The Atlantic

In his account of why people, and nations, lie about their conduct in war, the political philosopher Michael Walzer observed: “Wherever we find hypocrisy, we also find moral knowledge.” The hypocrite appreciates as well as anyone that there is “a way of talking about wars and battles that the rest of us appreciate as morally appropriate.”

As in war, so too in politics. Tomorrow marks the start of Judge Amy Coney Barrett’s confirmation hearing before the Senate Judiciary Committee, and the coming fulfillment of the promise Senate Majority Leader Mitch McConnell made within hours of Justice Ruth Bader Ginsburg’s death, 47 days before the presidential election. McConnell vowed that President Donald Trump’s replacement nominee would get a vote on the Senate floor—and also took care to insist that this was totally consistent with his refusal to allow President Barack Obama to fill the vacancy created by Justice Antonin Scalia’s unexpected death almost nine months before the 2016 election. Although “since the 1880s, no Senate has confirmed an opposite-party president’s Supreme Court nominee in a presidential election year,” McConnell claimed, no such tradition existed when the Senate and the president were of the same party. Days later, Senator Mitt Romney ended all speculation that conscientious Republicans would stop the party from moving forward when he released a written statement that adopted McConnell’s reasoning: “The historical precedent of election year nominations is that the Senate generally does not confirm an opposing party’s nominee but does confirm a nominee of its own.”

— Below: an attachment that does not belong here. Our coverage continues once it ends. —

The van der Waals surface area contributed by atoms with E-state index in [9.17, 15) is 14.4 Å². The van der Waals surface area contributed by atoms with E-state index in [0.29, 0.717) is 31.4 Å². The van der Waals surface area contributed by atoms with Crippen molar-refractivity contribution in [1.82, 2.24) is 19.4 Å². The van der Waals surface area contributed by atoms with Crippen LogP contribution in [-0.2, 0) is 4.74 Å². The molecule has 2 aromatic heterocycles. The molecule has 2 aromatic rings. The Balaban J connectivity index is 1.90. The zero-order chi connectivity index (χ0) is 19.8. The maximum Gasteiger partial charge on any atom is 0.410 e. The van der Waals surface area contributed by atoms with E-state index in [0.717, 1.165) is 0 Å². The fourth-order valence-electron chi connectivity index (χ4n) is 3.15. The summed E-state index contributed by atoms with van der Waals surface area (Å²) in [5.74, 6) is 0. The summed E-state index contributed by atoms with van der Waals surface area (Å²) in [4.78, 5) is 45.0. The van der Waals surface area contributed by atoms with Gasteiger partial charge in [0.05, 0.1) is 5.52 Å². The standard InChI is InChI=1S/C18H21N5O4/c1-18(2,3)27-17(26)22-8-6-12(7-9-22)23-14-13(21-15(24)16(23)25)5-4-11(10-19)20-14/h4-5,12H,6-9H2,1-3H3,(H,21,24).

Critics quickly rejected this revisionist account as factually inaccurate—as explained by Russell Wheeler of the Brookings Institution, eight of nine election-year vacancies in the post–Civil War period were filled in the same year, including the most recent divided-government vacancy filled by Justice Anthony Kennedy by a unanimous 97–0 vote. (The ninth was filled through Republican President Dwight D. Eisenhower’s uncontested recess appointment of Justice William Brennan, who was confirmed by a Democrat-controlled Senate the following year.) And Senate Republicans’ ad-lib is at odds with the party’s own stated justification in 2016 for declining to give Judge Merrick Garland a hearing, which was that, when a vacancy occurs close to an election, “the American people should have a voice in the selection of their next Supreme Court Justice.” But there is a more fundamental problem with the Senate Republicans’ invocation of precedent (the word appears three times in Romney’s brief statement) to construct a morally appropriate story for their hypocrisy. It is their disregard for what precedent means and why it even matters.

In American courts, precedents are judicial decisions that bind decision makers in similar future cases or—if the facts are different enough, or if a Minnesota court is deciding how to rule in a case that looks a lot like a case already decided in Iowa, for example—may serve as persuasive authority. The Senate, too, generates an enormous body of its own precedents that are formally created when the Senate votes on an issue or takes an appeal from a decision made by the presiding officer; in a 1978 oral-history interview, the legendary former Senate Parliamentarian Floyd Riddick explained that most points of order raised in the Senate in the course of its highly stylized proceedings fall into the “gaps” between rules and therefore “involve precedents as opposed to the specific rules themselves.”